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Friday, October 09, 2009

Lactose Can Kill... and Other Misleading Headlines

A very, very bizarre story caught my eye. The story of the lactose that killed a woman.

Absolutely true, but also absolutely not anything that will affect you. Instead, it's a tragedy that contains a warning to all people who seek to take medications in unapproved, unauthorized, and dangerous variations. And I'm also using it as an object lesson in the way that stories can be slanted to take information and facts totally out of context to produce shocking but misleading headlines.

The best version of the story comes from the site

The story starts with the worldwide fears of a deadly flu outbreak. The H1N1 virus hit earlier this year, a virus that then seemed to be either new or a warped version of a older known killer version of the flu. While most cases were mild, with the most serious effects on those with what the media terms "pre-existing causes," patients were understandably scared and demanded relief, if not cures. With a vaccine not yet available, the only solution was antibiotics, specifically Tamiflu and Relenza.

Relenza, made by industry giant GlaxoSmithKline, is not a pill or a shot. Instead, it is a powder that is inhaled via the mouth through a special device the company calls a Diskhaler.

You would think that the existence of a special device would be enough of a warning sign in and of itself. Who would take the powder and find a totally different and unauthorized way of using it?

Yet such were the fears sent up by the flu outbreak that some people who apparently could not use their inhalers made up their own rules.

Glaxo has heard reports of its powdered form of Relenza being removed from its packaging, dissolving it in water, and converting it into a fine mist, a process called nebulization, officials said. Doctors may be modifying the composition of the drug in order to give it to patients who cannot take oral medications or inhale the drug. However, nebulization is not recommended for administering Relenza Inhalation Powder, the FDA said.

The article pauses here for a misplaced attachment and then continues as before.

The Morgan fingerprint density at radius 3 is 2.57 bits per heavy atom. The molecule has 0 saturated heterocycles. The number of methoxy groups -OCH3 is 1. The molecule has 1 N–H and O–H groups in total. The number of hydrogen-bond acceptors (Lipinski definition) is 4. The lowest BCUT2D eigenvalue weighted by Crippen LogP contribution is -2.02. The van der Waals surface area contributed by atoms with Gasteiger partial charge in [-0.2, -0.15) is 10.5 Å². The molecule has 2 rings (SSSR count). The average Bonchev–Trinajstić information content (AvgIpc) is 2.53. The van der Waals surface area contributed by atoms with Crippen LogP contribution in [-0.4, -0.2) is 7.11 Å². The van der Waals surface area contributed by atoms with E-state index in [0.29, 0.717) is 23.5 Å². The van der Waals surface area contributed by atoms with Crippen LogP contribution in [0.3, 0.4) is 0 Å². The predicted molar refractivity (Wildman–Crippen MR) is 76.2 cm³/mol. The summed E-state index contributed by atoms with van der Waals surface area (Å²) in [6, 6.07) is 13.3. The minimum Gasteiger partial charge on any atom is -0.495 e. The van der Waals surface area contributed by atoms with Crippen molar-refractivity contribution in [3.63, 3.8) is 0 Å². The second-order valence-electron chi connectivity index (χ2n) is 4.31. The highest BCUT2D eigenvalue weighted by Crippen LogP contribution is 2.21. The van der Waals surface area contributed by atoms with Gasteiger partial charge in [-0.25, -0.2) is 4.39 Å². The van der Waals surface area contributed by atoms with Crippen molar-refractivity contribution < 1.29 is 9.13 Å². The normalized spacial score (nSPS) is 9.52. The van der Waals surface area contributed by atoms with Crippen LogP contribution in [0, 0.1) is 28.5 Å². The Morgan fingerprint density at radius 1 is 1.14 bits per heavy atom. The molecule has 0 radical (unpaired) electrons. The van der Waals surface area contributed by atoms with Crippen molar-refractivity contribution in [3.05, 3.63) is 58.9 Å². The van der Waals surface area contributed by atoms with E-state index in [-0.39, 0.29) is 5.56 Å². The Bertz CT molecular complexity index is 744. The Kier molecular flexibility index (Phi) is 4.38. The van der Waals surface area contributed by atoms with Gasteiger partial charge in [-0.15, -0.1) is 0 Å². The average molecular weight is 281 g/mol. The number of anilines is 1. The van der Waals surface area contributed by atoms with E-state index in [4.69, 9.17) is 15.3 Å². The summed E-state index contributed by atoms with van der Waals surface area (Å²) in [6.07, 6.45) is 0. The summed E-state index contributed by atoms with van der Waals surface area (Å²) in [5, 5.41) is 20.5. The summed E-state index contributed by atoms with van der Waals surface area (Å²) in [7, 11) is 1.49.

“The safety, effectiveness, and stability of zanamivir (Relenza) use by nebulization have not been established,” the FDA warned.

Relenza Inhalation Powder is a combination of zanamivir and a lactose drug carrier. When subjected to nebulization, lactose sugar in the product can prevent mechanical ventilator equipment from working properly, the FDA cautioned.

A pregnant woman - talk about pre-existing conditions - outside the U.S. used this nebulized powder for three days in a mechanical ventilator. As I've frequently noted, lactose - mostly tasteless and non-reactive - is used as a filler, coater, sweetener, and sealer in hundreds in medications.

Tragically, the lactose, never intended for use in this form or format, blocked the ventilator and the woman died. The FDA is contacting health care professionals to warn them against nebulization of Relenza.

I've also written about misguided parents feeding their infants soy "milk" instead of soy formula, leading to their deaths. That's similar to this case. Neither soy nor lactose is deadly. Totally inappropriate and improper use of them, of almost anything taken into the body, had serious consequences.

A bizarre tragedy. And a lesson.

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1 comment:

Anonymous said...

Tamiflu and Relenza are not antibiotics, but anti virals.